My Top Beaten-Down ETF to Buy in September Before It Skyrockets

Tesla (TSLA -0.60%) stock continues its ascent higher as investors pile into growth stocks and artificial intelligence opportunities. But at its core, Tesla is a play on the energy transition and electric vehicles (EVs) gaining market share over gas-powered alternatives.

Tesla is the largest holding in the First Trust Nasdaq Clean Edge Green Energy Index Fund (QCLN -1.48%). But the exchange-traded fund (ETF) offers so much more than just Tesla exposure. Here’s why it’s a hidden gem ETF with a bright future ahead of it.

Image source: Getty Images.

A unique ETF

One of the best reasons to invest in an ETF over an individual stock is to get generalized exposure to a certain industry or type of stock (growth, value, income, etc.). When you think about clean energy, you probably think of solar and wind energy stocks. And while that’s certainly a part of the Clean Edge Green Energy ETF, there’s actually a lot more to it than that. Here are the top 10 holdings in the ETF and their respective weighting. Together, these top 10 holdings constitute just under 60% of the fund.






(TSLA -0.60%)



On Semiconductor 

(ON -3.49%)




(ALB -0.61%)

Chemicals: diversified


First Solar

(FSLR -1.67%)

Renewable energy equipment


Rivian Automotive

(RIVN 0.29%)



Enphase Energy

(ENPH -1.64%)

Renewable energy equipment


Lucid Group

(LCID -1.50%)



Universal Display

(OLED -1.75%)

Electronic components


Brookfield Renewable Partners

(BEP 1.04%)

Alternative electricity


Allegro Microsystems

(ALGM -3.02%)



Data source: First Trust.  

There are a lot of semiconductor and EV companies, but there are also solar technology companies, renewable power utilities, and even a top lithium producer, Albemarle.

A lot of other clean energy ETFs focus too much on power producers, while the Clean Edge Green Energy ETF focuses on the nuts and bolts, inputs, and resources required to make the energy transition a reality.

Reasons to own and not to own the Clean Edge Green Energy ETF

The ETF contains a wide variety of technology manufacturers, developers, distributors, and installers. So it’s a great way to gain exposure to companies you’ve probably never heard of that are instrumental players in the energy transition.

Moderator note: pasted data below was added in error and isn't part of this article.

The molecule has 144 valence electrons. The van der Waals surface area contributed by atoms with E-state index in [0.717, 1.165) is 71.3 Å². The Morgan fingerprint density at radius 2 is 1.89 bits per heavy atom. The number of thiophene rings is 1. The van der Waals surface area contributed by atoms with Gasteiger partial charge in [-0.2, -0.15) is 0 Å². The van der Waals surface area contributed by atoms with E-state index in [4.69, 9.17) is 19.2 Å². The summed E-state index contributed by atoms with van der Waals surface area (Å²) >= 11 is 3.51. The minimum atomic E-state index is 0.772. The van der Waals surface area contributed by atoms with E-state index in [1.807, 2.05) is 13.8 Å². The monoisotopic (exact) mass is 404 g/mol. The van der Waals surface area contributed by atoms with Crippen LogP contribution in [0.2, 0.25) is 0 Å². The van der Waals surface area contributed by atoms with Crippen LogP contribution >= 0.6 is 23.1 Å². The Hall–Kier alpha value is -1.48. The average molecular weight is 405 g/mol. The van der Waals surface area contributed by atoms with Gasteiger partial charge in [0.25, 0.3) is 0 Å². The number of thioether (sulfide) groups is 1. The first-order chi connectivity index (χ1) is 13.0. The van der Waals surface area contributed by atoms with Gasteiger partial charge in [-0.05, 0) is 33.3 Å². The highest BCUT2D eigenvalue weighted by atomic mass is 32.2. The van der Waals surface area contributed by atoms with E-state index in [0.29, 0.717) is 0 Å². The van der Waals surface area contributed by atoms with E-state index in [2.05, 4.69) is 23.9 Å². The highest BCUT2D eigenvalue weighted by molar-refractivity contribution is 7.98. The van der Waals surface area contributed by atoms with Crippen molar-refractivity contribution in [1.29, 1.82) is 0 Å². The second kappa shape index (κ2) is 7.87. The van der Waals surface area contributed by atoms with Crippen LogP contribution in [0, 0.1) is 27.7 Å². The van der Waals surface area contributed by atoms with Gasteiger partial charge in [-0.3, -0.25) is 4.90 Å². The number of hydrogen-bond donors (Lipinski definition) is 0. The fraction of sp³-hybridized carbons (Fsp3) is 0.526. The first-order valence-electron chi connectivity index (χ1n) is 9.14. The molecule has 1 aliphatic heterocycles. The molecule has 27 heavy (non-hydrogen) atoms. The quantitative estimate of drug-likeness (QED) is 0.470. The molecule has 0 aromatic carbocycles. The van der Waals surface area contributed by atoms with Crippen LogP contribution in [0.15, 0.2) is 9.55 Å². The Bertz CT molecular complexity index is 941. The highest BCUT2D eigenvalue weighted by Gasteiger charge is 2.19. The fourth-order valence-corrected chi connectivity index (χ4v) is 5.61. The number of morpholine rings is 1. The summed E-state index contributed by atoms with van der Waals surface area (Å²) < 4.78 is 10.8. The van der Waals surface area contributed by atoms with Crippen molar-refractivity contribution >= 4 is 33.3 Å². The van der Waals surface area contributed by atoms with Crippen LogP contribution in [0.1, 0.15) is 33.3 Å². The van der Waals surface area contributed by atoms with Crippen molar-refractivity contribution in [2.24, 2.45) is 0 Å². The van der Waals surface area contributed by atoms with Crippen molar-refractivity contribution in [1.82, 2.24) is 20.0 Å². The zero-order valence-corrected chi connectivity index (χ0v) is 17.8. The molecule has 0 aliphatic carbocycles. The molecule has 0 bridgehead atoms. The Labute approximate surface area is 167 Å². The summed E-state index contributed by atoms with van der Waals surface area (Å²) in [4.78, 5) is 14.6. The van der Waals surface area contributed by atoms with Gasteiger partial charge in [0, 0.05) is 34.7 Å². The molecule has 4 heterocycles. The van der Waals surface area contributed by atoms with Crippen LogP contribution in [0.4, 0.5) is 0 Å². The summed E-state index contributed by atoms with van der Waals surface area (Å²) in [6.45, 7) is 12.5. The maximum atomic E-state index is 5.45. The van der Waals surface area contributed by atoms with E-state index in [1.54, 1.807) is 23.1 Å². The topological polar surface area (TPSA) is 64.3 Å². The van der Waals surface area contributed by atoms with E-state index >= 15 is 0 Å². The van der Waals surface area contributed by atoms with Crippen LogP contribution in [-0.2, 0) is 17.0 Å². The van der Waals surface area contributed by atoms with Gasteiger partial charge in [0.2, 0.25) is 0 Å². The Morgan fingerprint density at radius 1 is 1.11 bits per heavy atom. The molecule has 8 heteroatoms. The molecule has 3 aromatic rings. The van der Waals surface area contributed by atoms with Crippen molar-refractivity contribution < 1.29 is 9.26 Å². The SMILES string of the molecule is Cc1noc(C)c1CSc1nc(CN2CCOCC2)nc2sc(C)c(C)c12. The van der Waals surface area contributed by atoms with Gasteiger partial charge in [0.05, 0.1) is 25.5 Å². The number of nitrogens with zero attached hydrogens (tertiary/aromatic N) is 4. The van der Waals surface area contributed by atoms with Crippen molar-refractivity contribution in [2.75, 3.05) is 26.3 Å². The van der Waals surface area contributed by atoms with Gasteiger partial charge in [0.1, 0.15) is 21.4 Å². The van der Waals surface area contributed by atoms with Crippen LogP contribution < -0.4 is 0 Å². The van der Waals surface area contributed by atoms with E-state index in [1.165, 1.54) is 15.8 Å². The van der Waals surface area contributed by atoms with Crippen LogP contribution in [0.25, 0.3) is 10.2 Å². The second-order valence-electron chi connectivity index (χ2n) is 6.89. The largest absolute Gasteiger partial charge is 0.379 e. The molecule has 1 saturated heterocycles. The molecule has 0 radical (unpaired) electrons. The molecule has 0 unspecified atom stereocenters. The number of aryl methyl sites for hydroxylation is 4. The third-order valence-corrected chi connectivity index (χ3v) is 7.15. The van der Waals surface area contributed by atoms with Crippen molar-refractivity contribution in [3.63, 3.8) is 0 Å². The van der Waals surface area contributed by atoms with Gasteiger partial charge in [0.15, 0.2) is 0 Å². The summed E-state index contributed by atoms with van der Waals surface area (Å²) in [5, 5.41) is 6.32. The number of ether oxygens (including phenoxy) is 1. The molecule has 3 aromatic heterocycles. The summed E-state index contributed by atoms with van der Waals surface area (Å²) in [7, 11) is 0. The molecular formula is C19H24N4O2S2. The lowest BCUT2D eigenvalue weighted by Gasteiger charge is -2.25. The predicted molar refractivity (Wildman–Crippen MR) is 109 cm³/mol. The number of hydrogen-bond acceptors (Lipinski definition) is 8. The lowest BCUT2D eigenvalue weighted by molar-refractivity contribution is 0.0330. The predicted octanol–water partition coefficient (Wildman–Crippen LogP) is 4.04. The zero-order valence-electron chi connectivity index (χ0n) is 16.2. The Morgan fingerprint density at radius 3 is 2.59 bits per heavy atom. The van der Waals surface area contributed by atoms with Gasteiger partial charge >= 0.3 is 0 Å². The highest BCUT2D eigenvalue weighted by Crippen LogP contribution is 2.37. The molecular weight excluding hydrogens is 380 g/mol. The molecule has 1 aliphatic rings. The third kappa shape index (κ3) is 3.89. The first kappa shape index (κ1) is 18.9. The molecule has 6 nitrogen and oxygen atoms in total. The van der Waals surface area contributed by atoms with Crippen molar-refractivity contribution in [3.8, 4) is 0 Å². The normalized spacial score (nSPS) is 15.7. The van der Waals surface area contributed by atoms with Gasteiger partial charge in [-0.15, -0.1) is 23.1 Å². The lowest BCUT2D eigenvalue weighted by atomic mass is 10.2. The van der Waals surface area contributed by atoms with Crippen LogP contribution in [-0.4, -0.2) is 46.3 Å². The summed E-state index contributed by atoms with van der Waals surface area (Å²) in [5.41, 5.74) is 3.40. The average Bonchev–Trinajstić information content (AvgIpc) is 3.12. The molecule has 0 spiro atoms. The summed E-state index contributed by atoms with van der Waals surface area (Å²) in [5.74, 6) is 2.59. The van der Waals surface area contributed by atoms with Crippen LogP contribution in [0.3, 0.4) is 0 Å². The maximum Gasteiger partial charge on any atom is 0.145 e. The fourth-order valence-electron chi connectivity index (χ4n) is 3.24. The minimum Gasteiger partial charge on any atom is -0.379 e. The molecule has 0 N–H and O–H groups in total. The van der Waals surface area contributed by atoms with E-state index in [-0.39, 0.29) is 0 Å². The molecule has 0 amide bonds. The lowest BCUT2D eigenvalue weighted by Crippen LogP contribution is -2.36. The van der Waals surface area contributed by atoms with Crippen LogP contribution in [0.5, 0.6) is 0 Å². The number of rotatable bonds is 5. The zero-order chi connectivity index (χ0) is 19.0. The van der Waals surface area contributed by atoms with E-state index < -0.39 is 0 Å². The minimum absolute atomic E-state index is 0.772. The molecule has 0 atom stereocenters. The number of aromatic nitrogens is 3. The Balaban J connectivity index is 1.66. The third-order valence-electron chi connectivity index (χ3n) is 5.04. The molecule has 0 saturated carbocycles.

However, the biggest drawback of the ETF is that it does have a lot of exposure to EVs. Tesla is the largest holding at 11.1%. And right behind it is On Semi — a maker of automotive chips — with a 9.7% weighting. Coming in at third place is Albemarle, which again is a play on EVs through increased lithium demand for battery packs.

All told the ETF is more geared toward EVs than it is on clean energy in general. However, if you’re interested in EVs and believe that they are disrupting the transportation industry and will play a key role in slowing down the advance of climate change, then there are a lot of benefits to owning this ETF.

A common way of investing in EVs is through an automaker like Tesla, Rivian, or Lucid — all holdings of the ETF. But there is so much more to the industry than automakers. And the Clean Edge Green Energy ETF is a way to invest in the EV supply chain rather than just the automakers.

A foundational holding for EV investors

The Clean Edge Green Energy ETF is down 29.3% over the last two years and is hovering around a two-year low. It could remain challenged in the short term, as EVs remain a growth industry that is vulnerable to high interest rates and slowing consumer discretionary spending.

The ETF has a 0.58% expense ratio. For context, you can buy an S&P 500 index fund for an expense ratio under 0.1%. The Vanguard Growth ETF and the Vanguard Value ETF both have expense ratios under 0.05%. And many sector ETFs also have near-zero expense ratios. So investors are certainly paying a higher price for the services provided by the Clean Edge Green Energy ETF. It’s not ideal, but there is an argument to be made that the price is worth it for the international exposure and diversification, which would be difficult and tedious to replicate by buying individual securities. What’s more, the difference in expense ratios wouldn’t be a big deal unless it was a huge position. For example, a $1,000 investment at a 0.58% expense ratio is only around $6 compared to $1 for an ETF with a 0.1% expense ratio. 

The best use of the ETF is as a core holding for investors to buy and let compound over years, if not decades to come. After all, EVs remain a small percentage of new passenger vehicle sales, and an even smaller percentage of fleet vehicles. It will take time for the industry to really make an impact. Investors patient enough to wait should take a look at the Clean Edge Green Energy ETF.

Daniel Foelber has positions in Enphase Energy and has the following options: long November 2023 $195 calls on Enphase Energy, long September 2023 $135 calls on Enphase Energy, long September 2023 $146.67 calls on Tesla, short November 2023 $200 calls on Enphase Energy, short September 2023 $140 calls on Enphase Energy, and short September 2023 $150 calls on Tesla. The Motley Fool has positions in and recommends Enphase Energy, Tesla, and Wolfspeed. The Motley Fool recommends Brookfield Renewable Partners, First Solar, MP Materials, ON Semiconductor, SolarEdge Technologies, and Universal Display. The Motley Fool has a disclosure policy.

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